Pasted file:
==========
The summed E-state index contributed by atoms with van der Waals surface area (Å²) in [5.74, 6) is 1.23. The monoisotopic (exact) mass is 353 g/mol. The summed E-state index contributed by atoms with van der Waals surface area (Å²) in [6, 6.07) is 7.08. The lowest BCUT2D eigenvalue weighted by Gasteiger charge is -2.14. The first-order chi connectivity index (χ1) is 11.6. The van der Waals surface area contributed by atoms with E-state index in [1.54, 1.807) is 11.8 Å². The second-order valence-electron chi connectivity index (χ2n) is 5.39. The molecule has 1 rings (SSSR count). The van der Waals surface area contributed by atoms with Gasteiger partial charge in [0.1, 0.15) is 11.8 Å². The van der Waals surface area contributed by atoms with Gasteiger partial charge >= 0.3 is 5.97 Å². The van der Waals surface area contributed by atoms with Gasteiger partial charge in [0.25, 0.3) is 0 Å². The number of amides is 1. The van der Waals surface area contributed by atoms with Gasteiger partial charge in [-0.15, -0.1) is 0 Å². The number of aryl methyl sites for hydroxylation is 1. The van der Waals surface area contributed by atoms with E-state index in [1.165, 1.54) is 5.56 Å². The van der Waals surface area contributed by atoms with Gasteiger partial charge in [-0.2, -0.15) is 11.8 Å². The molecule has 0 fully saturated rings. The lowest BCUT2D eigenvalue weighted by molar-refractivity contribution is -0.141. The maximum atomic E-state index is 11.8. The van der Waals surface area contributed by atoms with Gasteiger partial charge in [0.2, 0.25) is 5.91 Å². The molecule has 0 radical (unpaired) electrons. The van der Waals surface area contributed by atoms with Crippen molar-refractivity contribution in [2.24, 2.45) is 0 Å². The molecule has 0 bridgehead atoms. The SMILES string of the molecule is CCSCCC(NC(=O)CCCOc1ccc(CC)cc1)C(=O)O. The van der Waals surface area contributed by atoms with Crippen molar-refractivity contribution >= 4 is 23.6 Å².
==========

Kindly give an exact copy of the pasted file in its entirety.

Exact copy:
The summed E-state index contributed by atoms with van der Waals surface area (Å²) in [5.74, 6) is 1.23. The monoisotopic (exact) mass is 353 g/mol. The summed E-state index contributed by atoms with van der Waals surface area (Å²) in [6, 6.07) is 7.08. The lowest BCUT2D eigenvalue weighted by Gasteiger charge is -2.14. The first-order chi connectivity index (χ1) is 11.6. The van der Waals surface area contributed by atoms with E-state index in [1.54, 1.807) is 11.8 Å². The second-order valence-electron chi connectivity index (χ2n) is 5.39. The molecule has 1 rings (SSSR count). The van der Waals surface area contributed by atoms with Gasteiger partial charge in [0.1, 0.15) is 11.8 Å². The van der Waals surface area contributed by atoms with Gasteiger partial charge >= 0.3 is 5.97 Å². The van der Waals surface area contributed by atoms with Gasteiger partial charge in [0.25, 0.3) is 0 Å². The number of amides is 1. The van der Waals surface area contributed by atoms with Gasteiger partial charge in [-0.15, -0.1) is 0 Å². The number of aryl methyl sites for hydroxylation is 1. The van der Waals surface area contributed by atoms with E-state index in [1.165, 1.54) is 5.56 Å². The van der Waals surface area contributed by atoms with Gasteiger partial charge in [-0.2, -0.15) is 11.8 Å². The molecule has 0 fully saturated rings. The lowest BCUT2D eigenvalue weighted by molar-refractivity contribution is -0.141. The maximum atomic E-state index is 11.8. The van der Waals surface area contributed by atoms with Gasteiger partial charge in [0.2, 0.25) is 5.91 Å². The molecule has 0 radical (unpaired) electrons. The van der Waals surface area contributed by atoms with Crippen molar-refractivity contribution in [2.24, 2.45) is 0 Å². The molecule has 0 bridgehead atoms. The SMILES string of the molecule is CCSCCC(NC(=O)CCCOc1ccc(CC)cc1)C(=O)O. The van der Waals surface area contributed by atoms with Crippen molar-refractivity contribution >= 4 is 23.6 Å².